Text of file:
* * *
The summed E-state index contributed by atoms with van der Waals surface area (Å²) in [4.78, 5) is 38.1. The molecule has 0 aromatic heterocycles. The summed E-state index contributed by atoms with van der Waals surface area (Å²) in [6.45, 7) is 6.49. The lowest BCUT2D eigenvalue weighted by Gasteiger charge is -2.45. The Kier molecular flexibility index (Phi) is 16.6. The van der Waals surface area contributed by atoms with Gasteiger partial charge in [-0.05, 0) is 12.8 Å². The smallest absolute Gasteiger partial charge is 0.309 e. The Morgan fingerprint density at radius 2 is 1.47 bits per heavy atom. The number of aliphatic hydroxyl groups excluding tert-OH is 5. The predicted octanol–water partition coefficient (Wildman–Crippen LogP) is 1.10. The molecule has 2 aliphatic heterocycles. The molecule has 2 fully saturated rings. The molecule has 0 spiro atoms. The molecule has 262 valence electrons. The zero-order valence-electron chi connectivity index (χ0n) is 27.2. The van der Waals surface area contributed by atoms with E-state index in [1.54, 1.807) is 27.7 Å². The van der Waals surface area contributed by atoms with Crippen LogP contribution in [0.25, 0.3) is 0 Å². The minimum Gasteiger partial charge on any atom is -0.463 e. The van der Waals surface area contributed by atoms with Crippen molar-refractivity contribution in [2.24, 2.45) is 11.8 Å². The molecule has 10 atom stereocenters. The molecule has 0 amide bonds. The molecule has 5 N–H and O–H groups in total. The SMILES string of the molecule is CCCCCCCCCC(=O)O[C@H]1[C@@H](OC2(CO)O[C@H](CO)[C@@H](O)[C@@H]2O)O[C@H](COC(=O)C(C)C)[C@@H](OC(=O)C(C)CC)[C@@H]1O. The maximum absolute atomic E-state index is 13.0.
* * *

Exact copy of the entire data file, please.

The summed E-state index contributed by atoms with van der Waals surface area (Å²) in [4.78, 5) is 38.1. The molecule has 0 aromatic heterocycles. The summed E-state index contributed by atoms with van der Waals surface area (Å²) in [6.45, 7) is 6.49. The lowest BCUT2D eigenvalue weighted by Gasteiger charge is -2.45. The Kier molecular flexibility index (Phi) is 16.6. The van der Waals surface area contributed by atoms with Gasteiger partial charge in [-0.05, 0) is 12.8 Å². The smallest absolute Gasteiger partial charge is 0.309 e. The Morgan fingerprint density at radius 2 is 1.47 bits per heavy atom. The number of aliphatic hydroxyl groups excluding tert-OH is 5. The predicted octanol–water partition coefficient (Wildman–Crippen LogP) is 1.10. The molecule has 2 aliphatic heterocycles. The molecule has 2 fully saturated rings. The molecule has 0 spiro atoms. The molecule has 262 valence electrons. The zero-order valence-electron chi connectivity index (χ0n) is 27.2. The van der Waals surface area contributed by atoms with E-state index in [1.54, 1.807) is 27.7 Å². The van der Waals surface area contributed by atoms with Crippen LogP contribution in [0.25, 0.3) is 0 Å². The minimum Gasteiger partial charge on any atom is -0.463 e. The van der Waals surface area contributed by atoms with Crippen molar-refractivity contribution in [2.24, 2.45) is 11.8 Å². The molecule has 10 atom stereocenters. The molecule has 0 amide bonds. The molecule has 5 N–H and O–H groups in total. The SMILES string of the molecule is CCCCCCCCCC(=O)O[C@H]1[C@@H](OC2(CO)O[C@H](CO)[C@@H](O)[C@@H]2O)O[C@H](COC(=O)C(C)C)[C@@H](OC(=O)C(C)CC)[C@@H]1O. The maximum absolute atomic E-state index is 13.0.